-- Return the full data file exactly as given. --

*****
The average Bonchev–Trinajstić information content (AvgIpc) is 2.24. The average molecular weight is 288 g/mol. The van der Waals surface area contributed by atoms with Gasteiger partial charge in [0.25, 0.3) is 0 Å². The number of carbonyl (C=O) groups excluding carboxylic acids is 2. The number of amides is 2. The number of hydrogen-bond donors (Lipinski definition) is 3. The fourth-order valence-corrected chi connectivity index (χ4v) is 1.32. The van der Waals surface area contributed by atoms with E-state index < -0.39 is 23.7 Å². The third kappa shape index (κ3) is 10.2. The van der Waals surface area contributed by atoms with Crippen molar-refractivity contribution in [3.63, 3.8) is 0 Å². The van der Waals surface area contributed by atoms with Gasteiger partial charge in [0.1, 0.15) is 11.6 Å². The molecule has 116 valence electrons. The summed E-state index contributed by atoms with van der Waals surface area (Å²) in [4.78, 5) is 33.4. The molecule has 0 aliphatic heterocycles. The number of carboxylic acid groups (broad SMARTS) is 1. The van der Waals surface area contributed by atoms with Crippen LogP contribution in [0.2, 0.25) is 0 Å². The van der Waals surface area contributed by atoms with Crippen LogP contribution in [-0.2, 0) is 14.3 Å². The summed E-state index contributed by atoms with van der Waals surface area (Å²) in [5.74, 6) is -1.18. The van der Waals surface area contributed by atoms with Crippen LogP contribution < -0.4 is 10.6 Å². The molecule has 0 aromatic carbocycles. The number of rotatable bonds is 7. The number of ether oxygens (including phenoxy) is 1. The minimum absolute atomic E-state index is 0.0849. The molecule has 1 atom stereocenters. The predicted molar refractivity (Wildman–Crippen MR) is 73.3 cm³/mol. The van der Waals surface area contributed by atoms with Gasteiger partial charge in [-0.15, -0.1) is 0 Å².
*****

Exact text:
The average Bonchev–Trinajstić information content (AvgIpc) is 2.24. The average molecular weight is 288 g/mol. The van der Waals surface area contributed by atoms with Gasteiger partial charge in [0.25, 0.3) is 0 Å². The number of carbonyl (C=O) groups excluding carboxylic acids is 2. The number of amides is 2. The number of hydrogen-bond donors (Lipinski definition) is 3. The fourth-order valence-corrected chi connectivity index (χ4v) is 1.32. The van der Waals surface area contributed by atoms with E-state index < -0.39 is 23.7 Å². The third kappa shape index (κ3) is 10.2. The van der Waals surface area contributed by atoms with Crippen molar-refractivity contribution in [3.63, 3.8) is 0 Å². The van der Waals surface area contributed by atoms with Gasteiger partial charge in [0.1, 0.15) is 11.6 Å². The molecule has 116 valence electrons. The summed E-state index contributed by atoms with van der Waals surface area (Å²) in [4.78, 5) is 33.4. The molecule has 0 aliphatic heterocycles. The number of carboxylic acid groups (broad SMARTS) is 1. The van der Waals surface area contributed by atoms with Crippen LogP contribution in [0.2, 0.25) is 0 Å². The van der Waals surface area contributed by atoms with Crippen LogP contribution in [-0.2, 0) is 14.3 Å². The summed E-state index contributed by atoms with van der Waals surface area (Å²) in [5.74, 6) is -1.18. The van der Waals surface area contributed by atoms with Crippen LogP contribution < -0.4 is 10.6 Å². The molecule has 0 aromatic carbocycles. The number of rotatable bonds is 7. The number of ether oxygens (including phenoxy) is 1. The minimum absolute atomic E-state index is 0.0849. The molecule has 1 atom stereocenters. The predicted molar refractivity (Wildman–Crippen MR) is 73.3 cm³/mol. The van der Waals surface area contributed by atoms with Gasteiger partial charge in [-0.15, -0.1) is 0 Å².